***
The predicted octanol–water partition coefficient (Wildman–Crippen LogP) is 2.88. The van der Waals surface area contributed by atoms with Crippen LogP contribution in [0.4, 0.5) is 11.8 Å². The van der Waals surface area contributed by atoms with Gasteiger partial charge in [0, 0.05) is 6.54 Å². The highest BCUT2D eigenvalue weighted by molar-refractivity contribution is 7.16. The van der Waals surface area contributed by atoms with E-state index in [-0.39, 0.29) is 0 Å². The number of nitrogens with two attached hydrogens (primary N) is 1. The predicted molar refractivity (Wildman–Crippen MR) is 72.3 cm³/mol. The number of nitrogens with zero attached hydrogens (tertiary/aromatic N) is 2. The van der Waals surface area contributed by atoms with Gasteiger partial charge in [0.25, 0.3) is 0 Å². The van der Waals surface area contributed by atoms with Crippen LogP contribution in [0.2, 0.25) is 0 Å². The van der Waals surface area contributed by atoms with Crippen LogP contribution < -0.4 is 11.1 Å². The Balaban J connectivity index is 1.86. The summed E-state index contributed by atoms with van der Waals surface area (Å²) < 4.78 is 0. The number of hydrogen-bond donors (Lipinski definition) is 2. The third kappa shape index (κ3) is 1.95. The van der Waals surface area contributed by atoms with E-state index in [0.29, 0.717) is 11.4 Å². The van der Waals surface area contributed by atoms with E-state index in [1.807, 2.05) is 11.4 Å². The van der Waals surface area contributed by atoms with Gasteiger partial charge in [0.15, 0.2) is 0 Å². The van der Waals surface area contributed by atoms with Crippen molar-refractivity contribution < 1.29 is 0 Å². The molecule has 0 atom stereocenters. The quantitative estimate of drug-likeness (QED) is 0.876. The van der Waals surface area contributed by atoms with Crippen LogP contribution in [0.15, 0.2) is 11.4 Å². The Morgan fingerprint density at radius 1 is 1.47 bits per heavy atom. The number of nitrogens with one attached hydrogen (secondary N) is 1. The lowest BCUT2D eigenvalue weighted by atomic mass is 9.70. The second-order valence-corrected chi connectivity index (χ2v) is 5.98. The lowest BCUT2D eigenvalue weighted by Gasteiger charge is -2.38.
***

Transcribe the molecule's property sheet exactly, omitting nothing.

The predicted octanol–water partition coefficient (Wildman–Crippen LogP) is 2.88. The van der Waals surface area contributed by atoms with Crippen LogP contribution in [0.4, 0.5) is 11.8 Å². The van der Waals surface area contributed by atoms with Gasteiger partial charge in [0, 0.05) is 6.54 Å². The highest BCUT2D eigenvalue weighted by molar-refractivity contribution is 7.16. The van der Waals surface area contributed by atoms with E-state index in [-0.39, 0.29) is 0 Å². The number of nitrogens with two attached hydrogens (primary N) is 1. The predicted molar refractivity (Wildman–Crippen MR) is 72.3 cm³/mol. The number of nitrogens with zero attached hydrogens (tertiary/aromatic N) is 2. The van der Waals surface area contributed by atoms with Gasteiger partial charge in [0.25, 0.3) is 0 Å². The van der Waals surface area contributed by atoms with Crippen LogP contribution in [0.2, 0.25) is 0 Å². The van der Waals surface area contributed by atoms with Crippen LogP contribution < -0.4 is 11.1 Å². The Balaban J connectivity index is 1.86. The summed E-state index contributed by atoms with van der Waals surface area (Å²) < 4.78 is 0. The number of hydrogen-bond donors (Lipinski definition) is 2. The third kappa shape index (κ3) is 1.95. The van der Waals surface area contributed by atoms with E-state index in [0.29, 0.717) is 11.4 Å². The van der Waals surface area contributed by atoms with E-state index in [1.807, 2.05) is 11.4 Å². The van der Waals surface area contributed by atoms with Gasteiger partial charge in [0.15, 0.2) is 0 Å². The van der Waals surface area contributed by atoms with Crippen molar-refractivity contribution < 1.29 is 0 Å². The molecule has 0 atom stereocenters. The quantitative estimate of drug-likeness (QED) is 0.876. The van der Waals surface area contributed by atoms with Crippen LogP contribution in [0.15, 0.2) is 11.4 Å². The Morgan fingerprint density at radius 1 is 1.47 bits per heavy atom. The number of nitrogens with one attached hydrogen (secondary N) is 1. The lowest BCUT2D eigenvalue weighted by atomic mass is 9.70. The second-order valence-corrected chi connectivity index (χ2v) is 5.98. The lowest BCUT2D eigenvalue weighted by Gasteiger charge is -2.38.